The ironies don't end there.

Stafford championed federal funding for higher education (does low-interest "Stafford loan" ring a bell?), and the environment, including hazardous-waste sites and the Clean Water Act. He was also ... a Republican. And, like former Gov. Jim Douglas, a Middlebury College grad.

Listening to some of the national GOP voices calling for an elimination of FEMA or placing restrictions on federal funding of disaster relief, you can see the ideological shift from Stafford's days in the GOP to now.

Continue reading "Federal Disaster Coordination Has Vermont Roots" »

August 29, 2011

After Irene: How You Can Help Vermont

Shem2 Many people have been asking how they can help Vermonters who have suffered the most from the historic flooding Tropical Storm Irene caused on Sunday. Here are some resources with information on donation and volunteer efforts.

Before we get to the rest of the list: If you're looking to volunteer somewhere, or if you need assistance, visit first. They've been doing amazing work linking up volunteers. That site should be your first stop if you want to lend a helping hand. (We've covered their story here and here.)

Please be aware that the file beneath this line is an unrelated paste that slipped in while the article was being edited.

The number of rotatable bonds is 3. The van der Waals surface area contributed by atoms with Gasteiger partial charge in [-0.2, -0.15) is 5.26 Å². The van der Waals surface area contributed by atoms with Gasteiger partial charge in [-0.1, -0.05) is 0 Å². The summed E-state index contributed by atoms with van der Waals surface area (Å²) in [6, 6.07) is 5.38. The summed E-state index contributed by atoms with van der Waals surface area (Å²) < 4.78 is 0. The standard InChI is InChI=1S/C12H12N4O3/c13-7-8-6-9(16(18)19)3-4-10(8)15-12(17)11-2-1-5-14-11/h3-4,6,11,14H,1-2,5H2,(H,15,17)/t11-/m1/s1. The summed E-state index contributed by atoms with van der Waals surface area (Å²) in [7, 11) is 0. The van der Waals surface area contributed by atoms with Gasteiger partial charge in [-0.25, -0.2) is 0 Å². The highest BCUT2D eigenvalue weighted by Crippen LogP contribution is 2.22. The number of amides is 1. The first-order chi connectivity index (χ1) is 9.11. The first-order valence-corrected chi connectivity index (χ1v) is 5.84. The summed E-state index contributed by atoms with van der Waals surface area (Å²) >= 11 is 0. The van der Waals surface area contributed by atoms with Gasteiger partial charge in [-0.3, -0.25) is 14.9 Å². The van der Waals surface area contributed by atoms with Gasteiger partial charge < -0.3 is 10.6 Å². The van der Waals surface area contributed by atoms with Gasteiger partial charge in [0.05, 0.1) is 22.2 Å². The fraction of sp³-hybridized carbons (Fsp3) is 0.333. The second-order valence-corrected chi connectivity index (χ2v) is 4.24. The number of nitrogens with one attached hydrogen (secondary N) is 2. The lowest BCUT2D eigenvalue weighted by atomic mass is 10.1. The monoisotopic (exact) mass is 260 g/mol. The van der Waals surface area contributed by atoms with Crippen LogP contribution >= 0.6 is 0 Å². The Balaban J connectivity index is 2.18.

If you know of any relief efforts that aren't listed here, let us know in the comments. We'll update the list periodically.

Photo of flooding in Richmond by Shem Roose

Continue reading "After Irene: How You Can Help Vermont" »

Intervale Farmers Race to Save Crops After Irene [VIDEO]

IMG_5986 Just after sunrise, less than 24 hours after Tropical Storm Irene barreled down on Vermont, Intervale farmers were out in the fields racing to save their crops. With plastic totes and wooden bins in hand, the farmers and a number of volunteers harvested what was left to harvest before the water from the nearby river and surrounding wetlands submerged their fields.

They ran through rows of cabbage, ripping them from the ground and tossing them into huge boxes on the back of a rumbling tractor. They sliced off the tops of kale plants, working double time to salvage the produce ahead of the rising waters. And they plucked nearly ripe tomatoes from weather-beaten vines.

It's a familiar story for Intervale farmers, who live with the understanding that flooding is a possibility, and often an inevitability.  For as long as there have been farms in the fertile floodplain, which skirts the Winooski River, farmers have had to deal with flooded fields and destroyed crops. But this time felt worse. This time the downgraded Irene took no notice of the fact that many farmers were still recovering from the spring's devastating rains, which caused many of them to lose early plantings and set them back weeks. Like an unsportsmanlike competitor, Irene hit them when they were struggling to get up.